In the midst of all of these chaotic circumstances, their team kept level heads. While they may not have been able to prevent some problems, they worked hard to make all of the areas that they could control right. In fact, to sit back and watch their team come together in those moments was really incredible. Rather than cussin’ and fussin’ as it’s easy to do in the heat of those moments, they communicated calmly and executed their tasks with precision. When mistakes were made, they quickly picked themselves up and encouraged each other to keep moving forward. In a day filled with stress, I even saw them highfiving each other when things would go right.

Have you ever celebrated what went right with your media on Sunday morning?

At the conclusion of my shadowing, I spent a few minutes with the team’s leader, Marc Johnson. He shared with me a very simple, but profound truth. Their production booth is located in a very visible area in the back of their auditorium. If their team was to outwardly express whenever things were going wrong, everyone in the room would take notice. Not only is the worship team and campus pastor looking directly to them, but the entire audience can see them. If they will keep a level head when things are going wrong, everyone else will, too.

He also shared with me a great silver lining of publicly making fumbles. When everything is going great with production, potential volunteers assume they aren’t needed. Sometimes the smallest mistakes on a Sunday morning will prompt newcomers that help is needed and they’ll make a move to start volunteering. While it’s never intentional that a mistake is made, this has inspired many people to get involved in his time there. (They have a current rotation of around 40 production volunteers.)

Overall, you must realize that perfection is impossible. What’s important is that you always work to nurture an atmosphere of excellence, while still providing the grace necessary to make fumbles and learn from them.

Learn from your mistakes. Be proud of your accomplishments. More than anything else, understand the importance of what you do for the Kingdom.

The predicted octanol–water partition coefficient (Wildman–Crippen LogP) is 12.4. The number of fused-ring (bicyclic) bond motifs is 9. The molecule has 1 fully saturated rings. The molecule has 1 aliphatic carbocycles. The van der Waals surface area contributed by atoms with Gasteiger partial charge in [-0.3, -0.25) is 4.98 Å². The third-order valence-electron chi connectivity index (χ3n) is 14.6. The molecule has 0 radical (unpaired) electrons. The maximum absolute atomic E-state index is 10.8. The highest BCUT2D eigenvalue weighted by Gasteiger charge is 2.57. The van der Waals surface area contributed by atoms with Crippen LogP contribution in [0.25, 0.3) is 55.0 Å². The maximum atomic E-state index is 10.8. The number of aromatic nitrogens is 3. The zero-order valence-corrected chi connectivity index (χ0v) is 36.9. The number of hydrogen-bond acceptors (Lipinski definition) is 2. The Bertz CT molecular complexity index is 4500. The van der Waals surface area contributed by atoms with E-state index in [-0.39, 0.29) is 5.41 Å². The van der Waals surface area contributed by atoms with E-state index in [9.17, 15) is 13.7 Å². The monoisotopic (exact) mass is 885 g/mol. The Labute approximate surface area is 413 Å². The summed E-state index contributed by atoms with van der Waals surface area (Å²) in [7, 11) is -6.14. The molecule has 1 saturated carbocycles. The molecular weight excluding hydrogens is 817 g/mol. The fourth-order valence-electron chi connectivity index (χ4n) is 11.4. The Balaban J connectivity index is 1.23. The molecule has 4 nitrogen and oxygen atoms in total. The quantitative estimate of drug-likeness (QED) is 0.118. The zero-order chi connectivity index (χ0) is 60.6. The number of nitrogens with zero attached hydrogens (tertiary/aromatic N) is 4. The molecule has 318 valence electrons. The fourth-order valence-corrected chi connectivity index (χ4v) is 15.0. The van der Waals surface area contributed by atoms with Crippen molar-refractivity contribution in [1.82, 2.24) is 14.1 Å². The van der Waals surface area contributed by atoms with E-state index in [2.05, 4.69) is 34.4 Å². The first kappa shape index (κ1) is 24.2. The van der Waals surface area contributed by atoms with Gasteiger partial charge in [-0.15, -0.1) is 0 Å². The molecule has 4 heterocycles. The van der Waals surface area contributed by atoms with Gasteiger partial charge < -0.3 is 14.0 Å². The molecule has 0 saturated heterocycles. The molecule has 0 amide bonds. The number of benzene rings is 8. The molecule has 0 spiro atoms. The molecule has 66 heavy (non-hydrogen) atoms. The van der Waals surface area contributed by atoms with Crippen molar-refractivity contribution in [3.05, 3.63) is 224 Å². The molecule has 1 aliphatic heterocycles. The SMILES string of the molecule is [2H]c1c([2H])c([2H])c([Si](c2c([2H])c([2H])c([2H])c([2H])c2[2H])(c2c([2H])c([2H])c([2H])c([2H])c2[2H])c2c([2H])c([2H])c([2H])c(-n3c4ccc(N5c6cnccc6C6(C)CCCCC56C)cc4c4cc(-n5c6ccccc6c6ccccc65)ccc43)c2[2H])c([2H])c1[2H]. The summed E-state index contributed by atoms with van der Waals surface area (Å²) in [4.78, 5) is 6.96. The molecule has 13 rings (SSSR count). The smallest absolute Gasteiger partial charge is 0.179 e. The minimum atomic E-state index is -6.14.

How To Create Big Stages With Small Budgets

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We’ve all seen them. The sets and stages at larger churches with bigger budgets that make your mouth drop. You get super excited about creating something similar on your stage, only to find out that the design you’re trying to recreate costs more than your entire annual production budget. It’s easy to give up any hope of having an amazing stage design when you have a small budget. But, with the right materials and a little creativity, you can make a stellar stage design without breaking the bank.

In this post, we’ll cover a number of low-cost materials to create stage designs with, but first, there are a few things you need to consider when building your set.

Stage Designs Are 75% Lighting

There’s only so much that a stage design can do on its own. Lighting is what changes a plain stage into a dynamic environment, and it can really control mood of your room. Stage designs will come and go, but chances are, you’ll be using whatever lights you have until they die. If you have the option, set aside a portion of your set budget to buy at least 1-2 new lighting fixtures. By the time you’ve gone through 4-5 stage designs, you will have built up a nice lighting rig.

Angles = Shadows = Depth

One of the easiest ways to give your stage a dynamic feel is to add depth.  Flat designs can easily become boring, but depth can make for some very cool shadows on your set, which will give you a wide array of options when designing your lighting cues each week.

Your Set Won’t Always Have “Cool” Lighting